18. Hi there! Nervous physical anthropology phd applicant for the 2018 cycle here. A little bit of background from me: - BA from U Mich in Evolutionary Anthropology 2012 - MA from Texas Tech in Physical Anthropology 2015 I tried to see what I could get in the private sector, and worked as an Archaeological Tech, and then as a Medicolegal Death Invesigator/Autopsy Tech for a year and a half. However, I was diagnosed with a pituitary adenoma last month, and had to leave my job. Throughout all of this, I knew deep down that I wanted to continue my masters thesis research at the phd level. It’s an interesting topic that has little specific literature. Health wise, I’m crappy, but had to take the gre today so I can apply this season before my surgery. For having severe active hyperthyroidism and the tumor, I thought I did pretty well. However, after poking around here, I am not so sure anymore. long story short, I would love to know gre scores for those of you who were successful phd applicants, and where you were accepted! I know it’s largely due to fit, but gre scores have some role, correct? For the record, I received a 161 in VR and 160 in Quant. Thanks a bunch in advance!
  19. I will be applying for Masters (and possibly some PhDs) in Statistics for Fall of 2018. I was hoping to hear how competitive my profile is at some of my target schools. Stanford (MS) is my dream school, so I'm most interested in feedback there. I'm concerned about whether to retake the GRE, since the average listed score at Stanford is a perfect score (97%). Undergrad Institution: Top 5 Public Ivy (Ranking: ~top 30-35 nationally overall, roughly top 20 in stats) Cum GPA: 3.89 Major: Statistics (3.84*), Psychology (4.0*), both B.S. *Only explicitly includes stats/psych department classes, respectively. Excludes math, astronomy, physics, & related classes that counted towards my majors, which would likely bump up my stat GPA a bit. Type of Student: Domestic White Male (DWM) from the south. GRE: 167 (93%) Quant, 164 (94%) Verbal Research/Work Experience: ~1.5 years as a statistician at a large research company. Have worked on surveys / projects with institutions such as the Bureau of Justice Statistics (BJS), Center for Disease Control (CDC), and other government bureaus. Project topics include criminology and victimization, drug usage, and general health. I presented at a large statistical conference recently (published a proceedings paper). I did some very minor research during my undergraduate classes. Awards/Recognition: Phi Beta Kappa. Dean's List GPA (3.5+) every semester. Inducted into Phi Sigma Pi Honors fraternity. Nominated for junior statistician award by coworker (winner not announced yet). Applying to: Statistics/Biostatistics, Masters (maybe PhD) Dream: Stanford (M.S.) - Statistics Reach: University of Chicago (M.S.) - Statistics** Harvard (M.S.) - Biostatistics** UC-Berkeley (M.A.) - Statistics Match: University of North Carolina (M.S.) - Biostatistics** University of Michigan (M.S.) - Statistics** NC State (M.S.) - Statistics (also looking at Advanced Analytics/Data Science) **May consider PhD, depending on how competitive I am at program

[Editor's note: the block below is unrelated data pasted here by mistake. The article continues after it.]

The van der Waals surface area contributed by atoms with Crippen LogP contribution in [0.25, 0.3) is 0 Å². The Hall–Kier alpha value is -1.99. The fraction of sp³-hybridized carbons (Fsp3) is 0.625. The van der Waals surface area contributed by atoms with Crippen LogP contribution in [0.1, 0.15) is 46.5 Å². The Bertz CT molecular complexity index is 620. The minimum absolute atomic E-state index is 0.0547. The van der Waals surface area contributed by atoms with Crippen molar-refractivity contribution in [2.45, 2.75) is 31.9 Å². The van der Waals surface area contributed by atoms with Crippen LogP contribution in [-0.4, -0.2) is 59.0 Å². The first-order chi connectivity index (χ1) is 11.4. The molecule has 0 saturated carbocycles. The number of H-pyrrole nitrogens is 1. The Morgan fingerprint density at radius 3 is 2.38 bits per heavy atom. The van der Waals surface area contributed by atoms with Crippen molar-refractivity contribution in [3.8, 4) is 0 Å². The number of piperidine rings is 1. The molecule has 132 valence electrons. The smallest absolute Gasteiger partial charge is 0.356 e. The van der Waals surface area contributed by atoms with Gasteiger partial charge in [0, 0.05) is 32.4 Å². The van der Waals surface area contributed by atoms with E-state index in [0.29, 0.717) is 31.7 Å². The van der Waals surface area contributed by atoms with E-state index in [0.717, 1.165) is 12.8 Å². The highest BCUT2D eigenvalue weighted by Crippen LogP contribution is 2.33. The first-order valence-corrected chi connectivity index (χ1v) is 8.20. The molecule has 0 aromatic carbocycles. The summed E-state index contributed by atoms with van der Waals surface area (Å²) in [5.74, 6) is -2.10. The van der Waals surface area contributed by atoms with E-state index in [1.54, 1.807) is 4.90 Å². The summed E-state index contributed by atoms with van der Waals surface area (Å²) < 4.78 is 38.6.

20. I'm in the process of applying to chemistry Ph.D. programs for Fall 2018. I think I have a decent feel for the quality of my application, but it's always good to ask around and make sure I'm not overshooting with my applications. The professors that I've done research with at my institution went to UC Berkeley and Stanford. They've recommended that I apply to those schools because of their connections (but of course I also like the research there). I'm applying to Delaware University and Emory University as some "safety" options. Essentially.. if I'm shooting too high let me know! In total: Delaware, Emory, UC Berkeley, Stanford, U of Chicago, U of Penn, Columbia, Cornell, Northwestern I'm a dual major (chemistry, cell & molecular biology) and I'm most interested in physical chemistry (spectroscopy, surface science, catalysis) and organic synthesis in terms of chemistry. Because of my biology background I get excited about research that probes or manipulates cell chemistry. This pretty much slots me into the chemical biology area, and that's what I've been looking for at schools. At the same time there are some strictly physical groups that I'm very interested in at the schools I've identified for chem bio. I don't think I want to do work that's mainly synthetic because I gravitate towards totally different questions than total synthesis or reaction methodology. Undergrad: West Chester University of Pennsylvania Major: Chemistry, Cell & Molecular Biology GPA: 3.98 (major GPA somewhere around 3.97) Research: 3 semesters organic chem, Scripps Research Institute summer internship (peptide chemistry) w/ LOR from PI, 1 year physical/materials (2.5 years total) GRE: V 163 (93) / Q 161 (78) / W 4.5 (83) / Chem 850 (89) Awards: ACS undergraduate award for outstanding achievements in physical chemistry (at institution) One publication (porous semiconductor materials science)